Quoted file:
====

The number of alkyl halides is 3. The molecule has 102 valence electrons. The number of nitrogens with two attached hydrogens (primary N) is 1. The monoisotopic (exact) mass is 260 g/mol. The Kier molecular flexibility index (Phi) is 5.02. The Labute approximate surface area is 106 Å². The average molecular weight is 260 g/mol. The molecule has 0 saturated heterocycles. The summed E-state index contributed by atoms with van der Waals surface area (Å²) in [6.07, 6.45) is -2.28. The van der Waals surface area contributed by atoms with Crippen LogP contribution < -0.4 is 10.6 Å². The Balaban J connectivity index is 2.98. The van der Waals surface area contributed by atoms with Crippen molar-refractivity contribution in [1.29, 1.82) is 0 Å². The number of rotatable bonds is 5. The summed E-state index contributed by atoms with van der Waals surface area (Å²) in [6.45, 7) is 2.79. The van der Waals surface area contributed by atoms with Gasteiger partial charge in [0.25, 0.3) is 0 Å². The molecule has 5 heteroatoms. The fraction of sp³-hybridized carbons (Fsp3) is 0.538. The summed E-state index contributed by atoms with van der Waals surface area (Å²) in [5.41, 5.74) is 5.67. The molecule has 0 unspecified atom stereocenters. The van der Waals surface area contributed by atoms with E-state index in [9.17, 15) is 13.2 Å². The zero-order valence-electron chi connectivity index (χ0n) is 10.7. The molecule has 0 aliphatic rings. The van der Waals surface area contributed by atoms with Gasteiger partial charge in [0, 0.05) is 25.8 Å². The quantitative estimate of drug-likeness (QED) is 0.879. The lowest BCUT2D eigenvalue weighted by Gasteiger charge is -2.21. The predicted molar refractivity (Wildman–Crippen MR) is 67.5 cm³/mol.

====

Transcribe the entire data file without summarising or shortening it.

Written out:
The number of alkyl halides is 3. The molecule has 102 valence electrons. The number of nitrogens with two attached hydrogens (primary N) is 1. The monoisotopic (exact) mass is 260 g/mol. The Kier molecular flexibility index (Phi) is 5.02. The Labute approximate surface area is 106 Å². The average molecular weight is 260 g/mol. The molecule has 0 saturated heterocycles. The summed E-state index contributed by atoms with van der Waals surface area (Å²) in [6.07, 6.45) is -2.28. The van der Waals surface area contributed by atoms with Crippen LogP contribution < -0.4 is 10.6 Å². The Balaban J connectivity index is 2.98. The van der Waals surface area contributed by atoms with Crippen molar-refractivity contribution in [1.29, 1.82) is 0 Å². The number of rotatable bonds is 5. The summed E-state index contributed by atoms with van der Waals surface area (Å²) in [6.45, 7) is 2.79. The van der Waals surface area contributed by atoms with Gasteiger partial charge in [0.25, 0.3) is 0 Å². The molecule has 5 heteroatoms. The fraction of sp³-hybridized carbons (Fsp3) is 0.538. The summed E-state index contributed by atoms with van der Waals surface area (Å²) in [5.41, 5.74) is 5.67. The molecule has 0 unspecified atom stereocenters. The van der Waals surface area contributed by atoms with E-state index in [9.17, 15) is 13.2 Å². The zero-order valence-electron chi connectivity index (χ0n) is 10.7. The molecule has 0 aliphatic rings. The van der Waals surface area contributed by atoms with Gasteiger partial charge in [0, 0.05) is 25.8 Å². The quantitative estimate of drug-likeness (QED) is 0.879. The lowest BCUT2D eigenvalue weighted by Gasteiger charge is -2.21. The predicted molar refractivity (Wildman–Crippen MR) is 67.5 cm³/mol.